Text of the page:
Well, that is the legend. But we do know for certain that 56 men, a little and so unique we have never seen their kind since, had pledged their lives, their fortunes
and their sacred honor. Some gave their lives in the war that followed, most gave their fortunes, and all preserved their sacred honor.

What matter of men were they? Twenty-four were lawyers and jurists, eleven were merchants and tradesmen, and nine were farmers. They were soft-spoken men of means and eduction; they were not an unwashed rabble. They had achieved security but valued freedom more. Their stories have not been told nearly enough.

John Hart was driven from the side of desperately ill wife. For more than a year he lived in the forest and in caves before he returned to find his wife dead, his children vanished, his property destroyed. He died of exhaustion and a broken heart.

Carter Braxton of Virginia lost all his ships, sold his home to pay his debts, and died in rags. And so it was Ellery, Clymer, Hall, Walton, Gwinnett, Rutledge, Morris, Livingston and Middleton. Nelson personally urged Washington to fire on his home and to destroy it when it became the headquarters for General Cornwallis. Nelson died bankrupt.

But they sired a nation that grew from sea to shining sea. Five million farm, quiet
viilages, cities that never sleep, three millon aquare miles of forest, field, mountain and desert, 227 million poeple with a pedigree that includes the bloodlines of all the world. In resent years, however, I've come to think of that day as more that just the birthday od a nation.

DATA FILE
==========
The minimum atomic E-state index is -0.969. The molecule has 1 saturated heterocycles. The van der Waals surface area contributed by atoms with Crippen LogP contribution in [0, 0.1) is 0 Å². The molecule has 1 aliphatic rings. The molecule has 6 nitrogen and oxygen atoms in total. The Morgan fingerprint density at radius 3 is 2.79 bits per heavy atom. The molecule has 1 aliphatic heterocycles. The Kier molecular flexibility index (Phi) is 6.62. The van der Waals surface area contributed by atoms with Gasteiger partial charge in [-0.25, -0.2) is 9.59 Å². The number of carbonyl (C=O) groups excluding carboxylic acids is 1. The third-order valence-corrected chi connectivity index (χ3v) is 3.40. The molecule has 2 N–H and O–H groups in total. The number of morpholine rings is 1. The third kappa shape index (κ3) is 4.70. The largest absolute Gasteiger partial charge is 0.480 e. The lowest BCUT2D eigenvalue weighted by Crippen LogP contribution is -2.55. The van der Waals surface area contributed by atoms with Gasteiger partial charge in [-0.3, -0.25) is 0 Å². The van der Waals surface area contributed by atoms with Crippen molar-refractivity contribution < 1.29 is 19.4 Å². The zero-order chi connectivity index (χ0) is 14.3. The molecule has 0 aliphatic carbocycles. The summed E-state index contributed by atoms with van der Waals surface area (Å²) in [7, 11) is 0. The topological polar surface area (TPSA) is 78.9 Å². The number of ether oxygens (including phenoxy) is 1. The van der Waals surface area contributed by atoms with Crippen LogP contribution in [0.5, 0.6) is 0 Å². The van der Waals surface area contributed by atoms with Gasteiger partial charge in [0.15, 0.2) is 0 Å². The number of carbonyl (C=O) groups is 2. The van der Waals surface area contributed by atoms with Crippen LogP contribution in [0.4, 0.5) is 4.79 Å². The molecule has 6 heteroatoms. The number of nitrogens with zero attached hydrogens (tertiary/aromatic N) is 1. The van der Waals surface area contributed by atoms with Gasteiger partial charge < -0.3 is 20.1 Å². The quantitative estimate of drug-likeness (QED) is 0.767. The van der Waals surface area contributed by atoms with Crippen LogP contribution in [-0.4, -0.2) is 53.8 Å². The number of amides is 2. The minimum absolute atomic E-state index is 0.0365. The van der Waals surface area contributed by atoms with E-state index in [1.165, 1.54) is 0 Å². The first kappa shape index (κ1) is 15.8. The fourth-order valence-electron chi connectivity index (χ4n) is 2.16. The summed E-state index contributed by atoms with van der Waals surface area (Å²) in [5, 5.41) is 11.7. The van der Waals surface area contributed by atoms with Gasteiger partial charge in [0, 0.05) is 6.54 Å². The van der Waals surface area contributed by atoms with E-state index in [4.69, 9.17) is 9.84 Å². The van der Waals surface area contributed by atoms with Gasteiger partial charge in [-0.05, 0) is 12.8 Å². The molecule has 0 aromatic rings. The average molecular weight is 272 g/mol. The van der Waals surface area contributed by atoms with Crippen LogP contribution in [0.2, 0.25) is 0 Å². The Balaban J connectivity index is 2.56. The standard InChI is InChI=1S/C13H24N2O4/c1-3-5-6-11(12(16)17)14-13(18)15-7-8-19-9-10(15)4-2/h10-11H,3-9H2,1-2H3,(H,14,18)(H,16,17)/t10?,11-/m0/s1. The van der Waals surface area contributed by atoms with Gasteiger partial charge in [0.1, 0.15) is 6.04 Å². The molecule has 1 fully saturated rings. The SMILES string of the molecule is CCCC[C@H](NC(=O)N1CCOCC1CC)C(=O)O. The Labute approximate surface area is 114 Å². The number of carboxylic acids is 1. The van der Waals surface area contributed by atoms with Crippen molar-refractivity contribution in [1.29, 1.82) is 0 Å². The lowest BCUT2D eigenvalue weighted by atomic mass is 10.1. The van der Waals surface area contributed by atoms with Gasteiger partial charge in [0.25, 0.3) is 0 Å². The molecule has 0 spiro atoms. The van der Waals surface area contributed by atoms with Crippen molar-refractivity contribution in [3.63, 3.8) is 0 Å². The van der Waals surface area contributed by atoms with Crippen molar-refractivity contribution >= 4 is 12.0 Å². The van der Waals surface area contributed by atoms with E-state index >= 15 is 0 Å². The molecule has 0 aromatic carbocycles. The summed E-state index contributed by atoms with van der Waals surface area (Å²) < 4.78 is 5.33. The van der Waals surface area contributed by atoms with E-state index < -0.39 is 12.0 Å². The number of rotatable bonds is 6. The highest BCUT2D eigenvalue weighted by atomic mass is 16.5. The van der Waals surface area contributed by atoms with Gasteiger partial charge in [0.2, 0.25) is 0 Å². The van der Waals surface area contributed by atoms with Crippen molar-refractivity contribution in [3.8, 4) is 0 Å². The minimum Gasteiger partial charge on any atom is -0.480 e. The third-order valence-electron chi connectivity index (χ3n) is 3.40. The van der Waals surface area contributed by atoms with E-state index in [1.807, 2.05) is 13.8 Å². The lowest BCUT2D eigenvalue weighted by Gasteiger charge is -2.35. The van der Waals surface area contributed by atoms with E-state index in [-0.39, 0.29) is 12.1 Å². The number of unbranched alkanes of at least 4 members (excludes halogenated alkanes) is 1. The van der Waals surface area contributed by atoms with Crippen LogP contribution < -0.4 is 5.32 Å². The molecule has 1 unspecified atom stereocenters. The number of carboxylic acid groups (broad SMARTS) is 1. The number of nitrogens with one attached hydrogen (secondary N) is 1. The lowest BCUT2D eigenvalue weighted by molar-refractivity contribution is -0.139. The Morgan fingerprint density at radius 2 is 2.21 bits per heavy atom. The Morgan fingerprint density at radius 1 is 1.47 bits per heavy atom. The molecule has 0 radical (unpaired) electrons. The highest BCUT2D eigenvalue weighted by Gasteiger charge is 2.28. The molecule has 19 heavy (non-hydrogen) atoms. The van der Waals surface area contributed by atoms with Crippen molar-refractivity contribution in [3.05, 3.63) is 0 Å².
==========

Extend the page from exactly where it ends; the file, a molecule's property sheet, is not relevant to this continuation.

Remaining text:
It also commemorates the only true philosophical revolution in all history.

Oh, there have been revolutions before and since ours. But those revolutions simply
exchanged one set of rules for another. Ours was a resolution that changed the very concept of government.

Let the Fourth of July always be a reminder that here in this land, for the first time, it was decided that man is born with certain God-given rights; that government is only a convenience created and managed by the people, with no powers of it's own except those of voluntarily granted to it by the people.

We sometimes forget that great truth, and we never should, Happy Fourth of July.

-Ronald Reagan, President of the United States (1981)

07/01/2007

 

Posted on 07/01/2007
Copyright © 2008 Jean Mollett

 

 

 

 

 

 

 

 

 

Author's Note: This was in our worship folder at church. I thought everyone may enjoy it. What Does The Fourth of July Mean To You? This is a very good reminder, for us not to forget. It's not written by me, I just posted.

 

 

 


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Submitted: Wednesday, October 29, 2008

Last Updated: Wednesday, October 29, 2008

About the Poet
I'm married. I am a grandmother. I love poetry, reading and writing it. Someone inspired me to start writing poetry again. That person is my Pastor.